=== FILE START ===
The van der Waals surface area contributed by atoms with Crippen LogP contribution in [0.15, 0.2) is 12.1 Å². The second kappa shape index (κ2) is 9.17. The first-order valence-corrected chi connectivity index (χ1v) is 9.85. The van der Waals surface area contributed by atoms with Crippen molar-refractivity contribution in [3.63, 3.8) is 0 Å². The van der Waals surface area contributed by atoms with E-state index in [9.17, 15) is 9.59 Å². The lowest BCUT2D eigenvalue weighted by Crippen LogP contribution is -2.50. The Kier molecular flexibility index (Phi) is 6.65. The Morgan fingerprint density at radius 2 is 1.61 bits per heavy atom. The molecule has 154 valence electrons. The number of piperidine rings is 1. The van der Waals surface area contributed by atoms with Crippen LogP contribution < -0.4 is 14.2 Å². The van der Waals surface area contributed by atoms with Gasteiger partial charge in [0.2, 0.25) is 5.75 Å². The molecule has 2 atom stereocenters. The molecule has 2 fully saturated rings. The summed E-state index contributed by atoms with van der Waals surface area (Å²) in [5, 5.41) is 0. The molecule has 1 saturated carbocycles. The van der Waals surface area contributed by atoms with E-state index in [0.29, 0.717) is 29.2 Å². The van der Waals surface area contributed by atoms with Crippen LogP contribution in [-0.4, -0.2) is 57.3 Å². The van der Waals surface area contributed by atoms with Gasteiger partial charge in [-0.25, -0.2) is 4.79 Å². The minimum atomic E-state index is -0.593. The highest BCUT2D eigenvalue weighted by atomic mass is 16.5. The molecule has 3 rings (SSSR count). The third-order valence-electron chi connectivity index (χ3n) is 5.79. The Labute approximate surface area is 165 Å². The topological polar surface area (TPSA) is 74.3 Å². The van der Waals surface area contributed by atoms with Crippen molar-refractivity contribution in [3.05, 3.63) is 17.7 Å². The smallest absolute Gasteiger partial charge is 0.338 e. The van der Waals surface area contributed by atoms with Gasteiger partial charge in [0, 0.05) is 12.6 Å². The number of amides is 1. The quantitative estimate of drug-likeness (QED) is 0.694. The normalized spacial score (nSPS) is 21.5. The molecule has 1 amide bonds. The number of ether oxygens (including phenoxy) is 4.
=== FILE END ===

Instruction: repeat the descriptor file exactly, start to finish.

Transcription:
The van der Waals surface area contributed by atoms with Crippen LogP contribution in [0.15, 0.2) is 12.1 Å². The second kappa shape index (κ2) is 9.17. The first-order valence-corrected chi connectivity index (χ1v) is 9.85. The van der Waals surface area contributed by atoms with Crippen molar-refractivity contribution in [3.63, 3.8) is 0 Å². The van der Waals surface area contributed by atoms with E-state index in [9.17, 15) is 9.59 Å². The lowest BCUT2D eigenvalue weighted by Crippen LogP contribution is -2.50. The Kier molecular flexibility index (Phi) is 6.65. The Morgan fingerprint density at radius 2 is 1.61 bits per heavy atom. The molecule has 154 valence electrons. The number of piperidine rings is 1. The van der Waals surface area contributed by atoms with Crippen LogP contribution < -0.4 is 14.2 Å². The van der Waals surface area contributed by atoms with Gasteiger partial charge in [0.2, 0.25) is 5.75 Å². The molecule has 2 atom stereocenters. The molecule has 2 fully saturated rings. The summed E-state index contributed by atoms with van der Waals surface area (Å²) in [5, 5.41) is 0. The molecule has 1 saturated carbocycles. The van der Waals surface area contributed by atoms with E-state index in [0.29, 0.717) is 29.2 Å². The van der Waals surface area contributed by atoms with Crippen LogP contribution in [-0.4, -0.2) is 57.3 Å². The van der Waals surface area contributed by atoms with Gasteiger partial charge in [-0.25, -0.2) is 4.79 Å². The minimum atomic E-state index is -0.593. The highest BCUT2D eigenvalue weighted by atomic mass is 16.5. The molecule has 3 rings (SSSR count). The third-order valence-electron chi connectivity index (χ3n) is 5.79. The Labute approximate surface area is 165 Å². The topological polar surface area (TPSA) is 74.3 Å². The van der Waals surface area contributed by atoms with Crippen molar-refractivity contribution in [3.05, 3.63) is 17.7 Å². The smallest absolute Gasteiger partial charge is 0.338 e. The van der Waals surface area contributed by atoms with Gasteiger partial charge in [0, 0.05) is 12.6 Å². The number of amides is 1. The quantitative estimate of drug-likeness (QED) is 0.694. The normalized spacial score (nSPS) is 21.5. The molecule has 1 amide bonds. The number of ether oxygens (including phenoxy) is 4.